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Teshager Dubie*, Tesfaye Sisay, Fikre Zeru, Mu-uz Gebru and Wossene Negash


Tuberculosis is a major health problem throughout the world causing large number of deaths both in humans and animals, more than that from any other single infectious disease. It is a highly successful intracellular pathogen that has developed strategies to survive even in the presence of high immune pressure. The usual site of entry into the human body is through the airways, beginning with the inhalation of infected droplets expelled from another infected individual through coughing. Although being caused by a quite simple microorganism, TB is a multifaceted disease with a spectrum of antimicrobial effector pathways at play during different stages of infection, ranging from early innate to late adaptive immune responses during acute and chronic infection. Even though both innate and adaptive immunity are coordinated to protect the body from this infection and disease development, Cell mediated adaptive immunity is the main one against MTB infection. Ethiopia ranks seventh in the list of 22 high burden countries. In camel it is chiefly caused by M. tuberculosis and M. bovis, even though a typical Mycobacterium species are occasionally responsible for the outbreak of the disease. Camel TB has worldwide distribution and present countries where camels are reared even if it is not well recognized and confirmed in many developing countries including Ethiopia. The disease is manifested the clinical signs of chronic weight loss or emaciation, weakness, dyspnea, cough and enlarged lymph node and lesions of caseous nodules in different organs. Camel TB has public health implication particularly in pastoral area of Ethiopia, nomadic environment, where camel milk and its products are consumed as raw and in countries where camels are kept under intensive management system for racing purpose in which the etiological agents are transmitted to humans through aerogenous route from those animals with active cases in the herd.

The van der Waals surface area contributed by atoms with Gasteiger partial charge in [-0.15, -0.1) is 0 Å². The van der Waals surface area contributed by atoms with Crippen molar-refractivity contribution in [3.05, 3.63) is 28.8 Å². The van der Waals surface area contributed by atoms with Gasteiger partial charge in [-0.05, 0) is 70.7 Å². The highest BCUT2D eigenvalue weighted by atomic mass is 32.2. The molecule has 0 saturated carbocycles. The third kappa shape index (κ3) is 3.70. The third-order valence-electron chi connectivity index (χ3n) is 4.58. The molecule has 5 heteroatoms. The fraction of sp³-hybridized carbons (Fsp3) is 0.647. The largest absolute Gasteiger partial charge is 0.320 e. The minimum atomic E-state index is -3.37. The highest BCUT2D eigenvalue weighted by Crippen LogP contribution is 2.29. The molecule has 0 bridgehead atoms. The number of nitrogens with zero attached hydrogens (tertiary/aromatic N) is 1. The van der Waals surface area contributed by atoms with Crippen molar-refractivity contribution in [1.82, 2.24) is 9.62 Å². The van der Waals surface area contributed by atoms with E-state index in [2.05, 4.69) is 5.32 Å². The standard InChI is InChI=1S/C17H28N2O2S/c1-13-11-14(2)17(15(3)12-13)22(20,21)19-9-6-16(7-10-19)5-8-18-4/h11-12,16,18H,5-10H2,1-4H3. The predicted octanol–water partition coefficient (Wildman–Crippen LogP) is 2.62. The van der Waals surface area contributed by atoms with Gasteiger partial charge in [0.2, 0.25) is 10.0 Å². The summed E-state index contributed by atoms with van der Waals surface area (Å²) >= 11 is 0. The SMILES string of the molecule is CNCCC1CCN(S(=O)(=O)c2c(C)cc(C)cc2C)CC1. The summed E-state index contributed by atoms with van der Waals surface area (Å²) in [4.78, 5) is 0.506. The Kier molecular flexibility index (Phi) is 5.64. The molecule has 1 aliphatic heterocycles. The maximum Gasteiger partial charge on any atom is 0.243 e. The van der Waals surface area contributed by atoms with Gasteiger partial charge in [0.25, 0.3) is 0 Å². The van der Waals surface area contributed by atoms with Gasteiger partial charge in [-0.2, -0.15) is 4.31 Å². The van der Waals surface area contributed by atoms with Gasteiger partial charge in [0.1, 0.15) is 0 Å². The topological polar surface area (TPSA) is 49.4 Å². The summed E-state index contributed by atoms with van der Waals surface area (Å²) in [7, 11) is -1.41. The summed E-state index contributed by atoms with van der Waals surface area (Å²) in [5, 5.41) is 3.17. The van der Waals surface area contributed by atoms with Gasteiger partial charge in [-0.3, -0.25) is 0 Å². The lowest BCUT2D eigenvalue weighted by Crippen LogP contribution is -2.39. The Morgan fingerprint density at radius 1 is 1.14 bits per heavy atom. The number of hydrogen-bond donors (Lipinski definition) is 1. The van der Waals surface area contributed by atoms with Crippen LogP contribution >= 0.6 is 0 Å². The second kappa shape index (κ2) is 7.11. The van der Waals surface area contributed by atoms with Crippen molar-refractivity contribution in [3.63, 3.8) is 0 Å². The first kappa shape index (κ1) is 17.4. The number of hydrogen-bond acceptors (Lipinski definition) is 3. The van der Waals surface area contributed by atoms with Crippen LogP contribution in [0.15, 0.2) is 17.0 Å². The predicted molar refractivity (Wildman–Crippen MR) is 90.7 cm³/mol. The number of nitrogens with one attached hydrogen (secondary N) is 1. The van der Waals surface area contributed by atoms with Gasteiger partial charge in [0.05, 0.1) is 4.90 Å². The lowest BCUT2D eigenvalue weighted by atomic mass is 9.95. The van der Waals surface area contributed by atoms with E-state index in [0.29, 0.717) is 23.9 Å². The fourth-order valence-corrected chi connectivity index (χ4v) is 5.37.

Keywords: Camel tuberculosis, Epidemiology, M. bovis, public health implication.

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